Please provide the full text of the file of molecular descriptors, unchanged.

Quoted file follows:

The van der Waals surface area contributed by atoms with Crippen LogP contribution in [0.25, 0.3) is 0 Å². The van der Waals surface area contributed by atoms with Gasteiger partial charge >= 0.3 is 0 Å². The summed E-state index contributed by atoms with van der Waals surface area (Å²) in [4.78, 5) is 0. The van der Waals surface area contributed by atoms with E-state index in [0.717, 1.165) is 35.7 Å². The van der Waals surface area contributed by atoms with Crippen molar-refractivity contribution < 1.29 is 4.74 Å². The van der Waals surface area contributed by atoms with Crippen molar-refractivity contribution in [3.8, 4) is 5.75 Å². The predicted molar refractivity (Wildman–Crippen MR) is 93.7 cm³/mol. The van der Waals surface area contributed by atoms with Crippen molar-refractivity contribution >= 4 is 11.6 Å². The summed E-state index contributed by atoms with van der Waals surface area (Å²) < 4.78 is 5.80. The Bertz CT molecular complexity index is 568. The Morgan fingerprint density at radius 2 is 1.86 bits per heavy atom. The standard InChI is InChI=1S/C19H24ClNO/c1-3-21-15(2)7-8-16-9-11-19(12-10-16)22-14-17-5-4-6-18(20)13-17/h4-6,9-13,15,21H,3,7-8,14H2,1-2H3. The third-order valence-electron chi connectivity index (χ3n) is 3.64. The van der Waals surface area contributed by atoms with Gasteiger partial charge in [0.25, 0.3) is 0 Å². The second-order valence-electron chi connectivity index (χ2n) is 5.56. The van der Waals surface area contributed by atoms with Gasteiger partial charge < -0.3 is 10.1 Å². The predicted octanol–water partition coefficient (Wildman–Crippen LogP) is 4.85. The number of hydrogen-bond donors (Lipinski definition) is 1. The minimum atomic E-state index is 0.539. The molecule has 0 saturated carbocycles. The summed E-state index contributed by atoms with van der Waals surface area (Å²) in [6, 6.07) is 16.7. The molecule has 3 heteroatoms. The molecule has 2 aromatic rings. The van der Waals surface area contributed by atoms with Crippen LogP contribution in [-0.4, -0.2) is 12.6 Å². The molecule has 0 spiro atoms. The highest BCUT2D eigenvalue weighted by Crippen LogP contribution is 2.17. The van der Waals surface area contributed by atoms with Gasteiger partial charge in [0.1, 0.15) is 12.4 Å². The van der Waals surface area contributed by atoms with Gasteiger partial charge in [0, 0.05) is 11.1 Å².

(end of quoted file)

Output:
The van der Waals surface area contributed by atoms with Crippen LogP contribution in [0.25, 0.3) is 0 Å². The van der Waals surface area contributed by atoms with Gasteiger partial charge >= 0.3 is 0 Å². The summed E-state index contributed by atoms with van der Waals surface area (Å²) in [4.78, 5) is 0. The van der Waals surface area contributed by atoms with E-state index in [0.717, 1.165) is 35.7 Å². The van der Waals surface area contributed by atoms with Crippen molar-refractivity contribution < 1.29 is 4.74 Å². The van der Waals surface area contributed by atoms with Crippen molar-refractivity contribution in [3.8, 4) is 5.75 Å². The predicted molar refractivity (Wildman–Crippen MR) is 93.7 cm³/mol. The van der Waals surface area contributed by atoms with Crippen molar-refractivity contribution >= 4 is 11.6 Å². The summed E-state index contributed by atoms with van der Waals surface area (Å²) < 4.78 is 5.80. The Bertz CT molecular complexity index is 568. The Morgan fingerprint density at radius 2 is 1.86 bits per heavy atom. The standard InChI is InChI=1S/C19H24ClNO/c1-3-21-15(2)7-8-16-9-11-19(12-10-16)22-14-17-5-4-6-18(20)13-17/h4-6,9-13,15,21H,3,7-8,14H2,1-2H3. The third-order valence-electron chi connectivity index (χ3n) is 3.64. The van der Waals surface area contributed by atoms with Gasteiger partial charge in [0.25, 0.3) is 0 Å². The second-order valence-electron chi connectivity index (χ2n) is 5.56. The van der Waals surface area contributed by atoms with Gasteiger partial charge < -0.3 is 10.1 Å². The predicted octanol–water partition coefficient (Wildman–Crippen LogP) is 4.85. The number of hydrogen-bond donors (Lipinski definition) is 1. The minimum atomic E-state index is 0.539. The molecule has 0 saturated carbocycles. The summed E-state index contributed by atoms with van der Waals surface area (Å²) in [6, 6.07) is 16.7. The molecule has 3 heteroatoms. The molecule has 2 aromatic rings. The van der Waals surface area contributed by atoms with Crippen LogP contribution in [-0.4, -0.2) is 12.6 Å². The molecule has 0 spiro atoms. The highest BCUT2D eigenvalue weighted by Crippen LogP contribution is 2.17. The van der Waals surface area contributed by atoms with Gasteiger partial charge in [0.1, 0.15) is 12.4 Å². The van der Waals surface area contributed by atoms with Gasteiger partial charge in [0, 0.05) is 11.1 Å².